Kirsty Merryn : Our Bright Night24 04 2020
One of the key differences between good but ephemeral and great, enduring music is that the latter often conveys an impression of the performing artist as a rounded emotional presence in between the notes.
After one play through of Our Bright Night you have a clear human sense of Kirsty Merryn, and it develops further as you repeatedly listen.
Championed by Show of Hands' Steve Knightly (who featured on her track Forfarshire, which his band later covered), Merryn has already attracted a spring tide of plaudits and airplay. This is her second album, following 2017's She & I. It confirms her rare depth of character as a singer-songwriter.
Merryn's piano and immaculate vocals are central to the sound of Our Bright Night. She co-produced the album with Alex Alex, who also played guitar, bass and sang where it was needed. They have recorded a set of songs with grace and natural balance; often complex and finely textured, but still sparely arranged.
For its soul-stirring harmony, Our Bright Night warrants a track-by-track dissection.
The album opens with Twilight / Banks of Sweet Primroses; the first a poetic evocation in liminal evening light, with a snip of the border ballad Tam Lin added for good measure, the second a traditional song detailed by the skim and sweep of Phil Beer's guest fiddle. Merryn's elegant piano ties both together.
The mellow tone continues. Constantine is one of Merryn's oldest songs, written about a beach in Cornwall, bringing the place to life by sketching its history through fleeting, imagined glimpses of the events it will have witnessed. Alex Alex duets over soft, cinematic piano.
Then the pace picks up. Mary essays the loss of natural habitat to tarmac, chainsaw and pylons - delivered with a full band, it skips by with a breezy tempo framing the lyric's lament.
Upending the established male historical perspective, the title track narrates the fate of nuns evicted by Henry VIII's monastic dissolution. The tale is told over a shruti box drone, with minimal keyboard to stress the desolate mood.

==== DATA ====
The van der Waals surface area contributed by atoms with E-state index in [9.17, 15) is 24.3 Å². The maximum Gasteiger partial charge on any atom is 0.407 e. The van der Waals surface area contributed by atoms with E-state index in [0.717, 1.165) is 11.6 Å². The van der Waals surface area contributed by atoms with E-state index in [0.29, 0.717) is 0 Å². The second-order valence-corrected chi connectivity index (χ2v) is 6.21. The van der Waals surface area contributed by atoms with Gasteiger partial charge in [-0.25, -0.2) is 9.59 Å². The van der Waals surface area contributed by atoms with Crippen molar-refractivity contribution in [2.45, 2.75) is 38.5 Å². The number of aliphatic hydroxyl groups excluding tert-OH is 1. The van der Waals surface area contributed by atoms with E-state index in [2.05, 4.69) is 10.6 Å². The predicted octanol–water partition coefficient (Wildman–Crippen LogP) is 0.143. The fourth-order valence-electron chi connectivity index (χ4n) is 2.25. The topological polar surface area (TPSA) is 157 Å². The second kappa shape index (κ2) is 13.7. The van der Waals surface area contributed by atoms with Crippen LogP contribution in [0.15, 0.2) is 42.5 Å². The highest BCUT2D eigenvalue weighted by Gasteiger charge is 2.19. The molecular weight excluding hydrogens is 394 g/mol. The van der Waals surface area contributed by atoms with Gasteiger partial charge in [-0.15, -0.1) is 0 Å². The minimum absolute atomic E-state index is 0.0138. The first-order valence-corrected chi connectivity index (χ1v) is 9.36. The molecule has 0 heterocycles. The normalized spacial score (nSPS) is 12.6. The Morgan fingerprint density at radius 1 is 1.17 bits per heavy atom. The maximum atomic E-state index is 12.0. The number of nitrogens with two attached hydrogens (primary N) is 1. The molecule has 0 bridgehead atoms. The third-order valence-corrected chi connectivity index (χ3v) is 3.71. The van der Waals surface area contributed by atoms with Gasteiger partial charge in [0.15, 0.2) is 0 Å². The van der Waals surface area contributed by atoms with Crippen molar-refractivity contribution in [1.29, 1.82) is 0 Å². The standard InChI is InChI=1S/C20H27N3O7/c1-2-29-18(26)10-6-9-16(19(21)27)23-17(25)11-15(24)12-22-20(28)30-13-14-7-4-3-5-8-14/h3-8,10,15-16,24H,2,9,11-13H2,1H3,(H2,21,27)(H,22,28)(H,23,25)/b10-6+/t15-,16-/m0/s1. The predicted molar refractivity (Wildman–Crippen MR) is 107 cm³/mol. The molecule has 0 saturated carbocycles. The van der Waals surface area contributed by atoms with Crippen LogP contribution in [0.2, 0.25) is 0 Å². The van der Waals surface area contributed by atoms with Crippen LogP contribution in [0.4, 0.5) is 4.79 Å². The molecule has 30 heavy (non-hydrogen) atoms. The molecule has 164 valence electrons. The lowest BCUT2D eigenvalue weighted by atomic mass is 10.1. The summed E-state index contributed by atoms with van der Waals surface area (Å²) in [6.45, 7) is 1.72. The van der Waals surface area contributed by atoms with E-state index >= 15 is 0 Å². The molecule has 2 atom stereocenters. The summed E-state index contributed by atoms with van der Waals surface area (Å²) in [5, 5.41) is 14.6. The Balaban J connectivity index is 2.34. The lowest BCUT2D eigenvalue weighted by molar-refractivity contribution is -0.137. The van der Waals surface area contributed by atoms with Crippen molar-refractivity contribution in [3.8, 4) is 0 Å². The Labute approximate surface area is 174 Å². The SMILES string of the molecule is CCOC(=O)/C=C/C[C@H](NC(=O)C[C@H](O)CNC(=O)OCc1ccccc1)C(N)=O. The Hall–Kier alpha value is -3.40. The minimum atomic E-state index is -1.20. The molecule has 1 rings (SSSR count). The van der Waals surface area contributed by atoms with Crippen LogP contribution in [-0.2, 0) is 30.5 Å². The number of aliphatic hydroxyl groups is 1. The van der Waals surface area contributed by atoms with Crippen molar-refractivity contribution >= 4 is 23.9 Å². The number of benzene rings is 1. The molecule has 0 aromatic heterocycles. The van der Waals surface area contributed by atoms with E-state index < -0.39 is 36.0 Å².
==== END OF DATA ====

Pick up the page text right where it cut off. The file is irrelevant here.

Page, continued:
Then, at the heart of the album, there is an exalting composition that maps most closely to the visual semantics of its arresting cover.
The Deep | The Wild | The Torrent is 'a celebration of the mysticism and beauty of nature', the title inspired by a passage in Robert Macfarlane's The Wild Places about Ynys Enlli (a location that also prompted the magnificence of Llio Rhydderch's Enlli), the song by a twilight visit to a clearing on Jersey edged by a stand of trees that look down on a turbulent sea. The track is all echoing guitar, ambience and majesty.
Human-nature is next examined in a Child murder ballad, Outlandish Knight, where the intended victim outsmarts her pursuer on the seashore where he hoped her fate to be written. It is sung as a haunted dream.
A low-key melody underpins Little Fox, a piano / voice / percussion love song of striking immediacy.
Sam Kelly, seemingly a fine quality hallmark on any emerging folk performer's work, joins Merryn for Shanklin Chine, an atmospheric composition, with Kelly vocally taking the part of the ghost of a dead Napoleonic sailor imploring his lost love to join him, and Merryn the willing bereaved lover, disconsolate at her loss.
There is further contrast in the run out trio of tracks.
The Thieves of Whitehall is a song about the fruitless journey of a man to London to restore his fortune, taken from him by the misuse of power. Although a metaphor out of kilter with the lyric's period setting, the verses flow by like the English landscape seen from a high-speed train window, with pace and anxiety mounting as the futility of the trip becomes clear.
The Wake is a simple, moving song about the enduring connection to a departed love one - ending poignantly, "I'll be there anon".
Dawn, a minute of melancholy piano instrumental, closes - leaving a mental imprint long after its last chord has reached for silence.
This a beautiful set of twenty first century folk songs; the breadth of imagination and spirit captured on this record is genuinely remarkable. Our Bright Night underlines that Kirsty Merryn is a writer and musician with a profound, tender-hearted talent.